I have come to be a big fan of sports on the other side of the globe. Or, basically, any sporting event that I can watch live at night. Starting at 7:30 pm is OK, but 8:30 or 9:30 is better. At these times, I end up really enjoying events that may otherwise not be on my sporting radar. The Australian (tennis) Open is the first that comes to mind. Sitting on the couch, bored, and flipping stations to see if Princess Bride or My Cousin Vinny is playing on one of the stations I pay entirely too much money for, only to accidentally stumble across live tennis, is an almost euphoric feeling - especially if Maria Sharapova or Eugenie Bouchard happens to be on the card. Just last year, I also got really into the stretch of Australian golf tournaments, as well as just about any European Tour event in Southeast Asia, in the winter. This also holds true for college football games being played in Hawaii (if they happen to have an interesting opponent - sorry Colorado State), the Tournament of Champions and Sony Open (also in Hawaii) in January, and, of course, most recently, the Presidents Cup in Korea.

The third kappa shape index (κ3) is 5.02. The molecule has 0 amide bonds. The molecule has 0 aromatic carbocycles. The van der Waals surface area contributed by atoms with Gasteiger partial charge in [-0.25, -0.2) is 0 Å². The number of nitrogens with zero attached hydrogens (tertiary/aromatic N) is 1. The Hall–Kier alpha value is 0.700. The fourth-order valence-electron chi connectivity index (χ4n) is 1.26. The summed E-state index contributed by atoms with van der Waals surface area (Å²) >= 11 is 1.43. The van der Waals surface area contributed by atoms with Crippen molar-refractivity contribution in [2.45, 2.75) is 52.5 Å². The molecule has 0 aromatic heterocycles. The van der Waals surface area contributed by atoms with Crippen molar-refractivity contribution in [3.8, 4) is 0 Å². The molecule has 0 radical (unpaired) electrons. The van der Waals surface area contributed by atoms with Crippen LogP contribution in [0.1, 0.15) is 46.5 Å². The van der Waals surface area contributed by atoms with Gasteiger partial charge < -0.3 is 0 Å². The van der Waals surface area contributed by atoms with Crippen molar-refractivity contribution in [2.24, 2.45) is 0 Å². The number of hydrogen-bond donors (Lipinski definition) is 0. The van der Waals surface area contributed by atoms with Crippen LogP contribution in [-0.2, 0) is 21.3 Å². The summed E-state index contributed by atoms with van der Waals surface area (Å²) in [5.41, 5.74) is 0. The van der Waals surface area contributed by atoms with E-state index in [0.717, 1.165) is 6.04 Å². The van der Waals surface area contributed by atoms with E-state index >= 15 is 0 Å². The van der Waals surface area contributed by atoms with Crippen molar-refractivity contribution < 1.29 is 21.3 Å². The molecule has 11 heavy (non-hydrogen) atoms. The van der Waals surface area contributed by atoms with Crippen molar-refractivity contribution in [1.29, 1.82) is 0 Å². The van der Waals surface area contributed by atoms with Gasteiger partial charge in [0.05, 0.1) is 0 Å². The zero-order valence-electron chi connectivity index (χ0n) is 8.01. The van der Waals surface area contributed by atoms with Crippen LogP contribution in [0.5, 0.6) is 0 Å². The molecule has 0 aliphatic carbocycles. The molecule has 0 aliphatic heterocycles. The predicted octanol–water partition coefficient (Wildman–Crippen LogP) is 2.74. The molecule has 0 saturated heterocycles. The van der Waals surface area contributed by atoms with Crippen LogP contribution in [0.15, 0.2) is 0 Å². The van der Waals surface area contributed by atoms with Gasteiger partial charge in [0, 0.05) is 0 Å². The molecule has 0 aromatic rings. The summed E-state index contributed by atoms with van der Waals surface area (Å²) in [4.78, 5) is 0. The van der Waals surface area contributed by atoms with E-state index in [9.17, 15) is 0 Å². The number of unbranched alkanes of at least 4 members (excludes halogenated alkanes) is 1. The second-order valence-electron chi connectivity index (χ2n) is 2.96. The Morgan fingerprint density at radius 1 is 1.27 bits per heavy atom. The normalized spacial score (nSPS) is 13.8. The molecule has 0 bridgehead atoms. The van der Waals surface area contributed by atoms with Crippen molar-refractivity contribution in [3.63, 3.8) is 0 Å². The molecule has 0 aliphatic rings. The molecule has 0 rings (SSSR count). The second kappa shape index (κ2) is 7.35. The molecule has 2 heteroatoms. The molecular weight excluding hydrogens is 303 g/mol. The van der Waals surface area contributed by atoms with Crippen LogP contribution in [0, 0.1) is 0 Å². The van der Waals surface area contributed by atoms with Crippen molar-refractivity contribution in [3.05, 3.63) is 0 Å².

In some cases there are two reasons for the added excitement. This is not true of the Presidents Cup, but for many of the others, I may have forgotten about it until the very moment that it's on. In which case, the feeling is not unlike the one you feel when you wake up dreading another grind, only to belatedly realize that it's Saturday! The other reason is the big one, and it is the main reason for this story; the kids have gone to bed. Let me repeat that last part: The. Kids. Have. Gone. To. Bed. Those of you that have kids know this beautiful silence very well. It is all too fleeting and it only occurs twice a day on weekdays, and once on the weekend. Every Monday through Friday morning there is the pleasant drive to work after dropping the last one off at school, and every day of the week, there is that moment that occurs sometime between 8 pm and 9:30 pm when you get to walk down the stairs, plop down on the couch, and take a deep breath that you can actually hear. No matter how tired you are at that point, there is no way you're going to go to bed and miss this! Let's see what's on?? YES!! The Presidents Cup is just starting to get good!